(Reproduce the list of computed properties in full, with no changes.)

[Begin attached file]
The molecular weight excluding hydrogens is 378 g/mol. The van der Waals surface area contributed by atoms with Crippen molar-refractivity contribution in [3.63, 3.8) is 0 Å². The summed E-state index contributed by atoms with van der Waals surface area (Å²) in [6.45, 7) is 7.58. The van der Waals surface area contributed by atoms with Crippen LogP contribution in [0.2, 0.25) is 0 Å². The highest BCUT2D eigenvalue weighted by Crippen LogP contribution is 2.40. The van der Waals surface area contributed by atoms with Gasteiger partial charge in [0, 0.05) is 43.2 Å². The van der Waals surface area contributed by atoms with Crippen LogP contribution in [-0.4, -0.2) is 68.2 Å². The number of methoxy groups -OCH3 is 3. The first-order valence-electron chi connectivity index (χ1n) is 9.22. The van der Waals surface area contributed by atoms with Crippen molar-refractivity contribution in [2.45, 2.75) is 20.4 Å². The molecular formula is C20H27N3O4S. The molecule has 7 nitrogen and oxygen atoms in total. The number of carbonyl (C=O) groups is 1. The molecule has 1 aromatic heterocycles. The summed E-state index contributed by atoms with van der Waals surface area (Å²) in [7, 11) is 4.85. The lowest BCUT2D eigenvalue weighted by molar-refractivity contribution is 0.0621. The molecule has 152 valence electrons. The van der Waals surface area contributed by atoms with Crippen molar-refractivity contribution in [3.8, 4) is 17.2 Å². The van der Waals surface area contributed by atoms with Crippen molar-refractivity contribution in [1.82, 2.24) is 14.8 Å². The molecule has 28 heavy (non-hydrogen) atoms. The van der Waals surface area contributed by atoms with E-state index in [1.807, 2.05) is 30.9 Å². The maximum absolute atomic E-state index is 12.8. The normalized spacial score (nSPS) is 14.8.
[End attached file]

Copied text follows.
The molecular weight excluding hydrogens is 378 g/mol. The van der Waals surface area contributed by atoms with Crippen molar-refractivity contribution in [3.63, 3.8) is 0 Å². The summed E-state index contributed by atoms with van der Waals surface area (Å²) in [6.45, 7) is 7.58. The van der Waals surface area contributed by atoms with Crippen LogP contribution in [0.2, 0.25) is 0 Å². The highest BCUT2D eigenvalue weighted by Crippen LogP contribution is 2.40. The van der Waals surface area contributed by atoms with Gasteiger partial charge in [0, 0.05) is 43.2 Å². The van der Waals surface area contributed by atoms with Crippen LogP contribution in [-0.4, -0.2) is 68.2 Å². The number of methoxy groups -OCH3 is 3. The first-order valence-electron chi connectivity index (χ1n) is 9.22. The van der Waals surface area contributed by atoms with Crippen molar-refractivity contribution in [2.45, 2.75) is 20.4 Å². The molecular formula is C20H27N3O4S. The molecule has 7 nitrogen and oxygen atoms in total. The number of carbonyl (C=O) groups is 1. The molecule has 1 aromatic heterocycles. The summed E-state index contributed by atoms with van der Waals surface area (Å²) in [7, 11) is 4.85. The lowest BCUT2D eigenvalue weighted by molar-refractivity contribution is 0.0621. The molecule has 152 valence electrons. The van der Waals surface area contributed by atoms with Crippen molar-refractivity contribution in [3.8, 4) is 17.2 Å². The van der Waals surface area contributed by atoms with Crippen molar-refractivity contribution in [1.82, 2.24) is 14.8 Å². The molecule has 28 heavy (non-hydrogen) atoms. The van der Waals surface area contributed by atoms with E-state index in [1.807, 2.05) is 30.9 Å². The maximum absolute atomic E-state index is 12.8. The normalized spacial score (nSPS) is 14.8.